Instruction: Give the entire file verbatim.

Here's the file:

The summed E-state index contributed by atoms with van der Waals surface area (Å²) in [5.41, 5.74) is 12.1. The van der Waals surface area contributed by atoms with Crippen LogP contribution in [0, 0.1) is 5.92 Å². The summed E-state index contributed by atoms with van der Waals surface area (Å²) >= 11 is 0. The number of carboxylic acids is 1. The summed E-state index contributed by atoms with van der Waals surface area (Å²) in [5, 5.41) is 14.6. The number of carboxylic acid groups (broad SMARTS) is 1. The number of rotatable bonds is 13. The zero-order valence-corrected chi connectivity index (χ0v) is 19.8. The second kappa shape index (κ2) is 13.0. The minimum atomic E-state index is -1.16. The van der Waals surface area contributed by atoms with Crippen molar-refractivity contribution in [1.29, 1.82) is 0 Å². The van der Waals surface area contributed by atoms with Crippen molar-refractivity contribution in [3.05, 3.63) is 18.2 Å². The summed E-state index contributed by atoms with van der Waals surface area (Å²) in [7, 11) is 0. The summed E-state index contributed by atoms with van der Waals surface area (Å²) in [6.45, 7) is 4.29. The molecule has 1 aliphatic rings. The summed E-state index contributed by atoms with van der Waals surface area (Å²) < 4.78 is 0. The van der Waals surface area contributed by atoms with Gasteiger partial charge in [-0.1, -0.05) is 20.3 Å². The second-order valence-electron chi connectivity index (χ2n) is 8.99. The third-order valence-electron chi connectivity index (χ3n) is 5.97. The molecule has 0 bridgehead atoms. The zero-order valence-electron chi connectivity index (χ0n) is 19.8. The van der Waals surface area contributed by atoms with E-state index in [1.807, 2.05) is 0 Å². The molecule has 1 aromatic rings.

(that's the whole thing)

The summed E-state index contributed by atoms with van der Waals surface area (Å²) in [5.41, 5.74) is 12.1. The van der Waals surface area contributed by atoms with Crippen LogP contribution in [0, 0.1) is 5.92 Å². The summed E-state index contributed by atoms with van der Waals surface area (Å²) >= 11 is 0. The number of carboxylic acids is 1. The summed E-state index contributed by atoms with van der Waals surface area (Å²) in [5, 5.41) is 14.6. The number of carboxylic acid groups (broad SMARTS) is 1. The number of rotatable bonds is 13. The zero-order valence-corrected chi connectivity index (χ0v) is 19.8. The second kappa shape index (κ2) is 13.0. The minimum atomic E-state index is -1.16. The van der Waals surface area contributed by atoms with Crippen molar-refractivity contribution in [1.29, 1.82) is 0 Å². The van der Waals surface area contributed by atoms with Crippen molar-refractivity contribution in [3.05, 3.63) is 18.2 Å². The summed E-state index contributed by atoms with van der Waals surface area (Å²) in [7, 11) is 0. The summed E-state index contributed by atoms with van der Waals surface area (Å²) in [6.45, 7) is 4.29. The molecule has 1 aliphatic rings. The summed E-state index contributed by atoms with van der Waals surface area (Å²) < 4.78 is 0. The van der Waals surface area contributed by atoms with Gasteiger partial charge in [-0.1, -0.05) is 20.3 Å². The second-order valence-electron chi connectivity index (χ2n) is 8.99. The third-order valence-electron chi connectivity index (χ3n) is 5.97. The molecule has 0 bridgehead atoms. The zero-order valence-electron chi connectivity index (χ0n) is 19.8. The van der Waals surface area contributed by atoms with E-state index in [1.807, 2.05) is 0 Å². The molecule has 1 aromatic rings.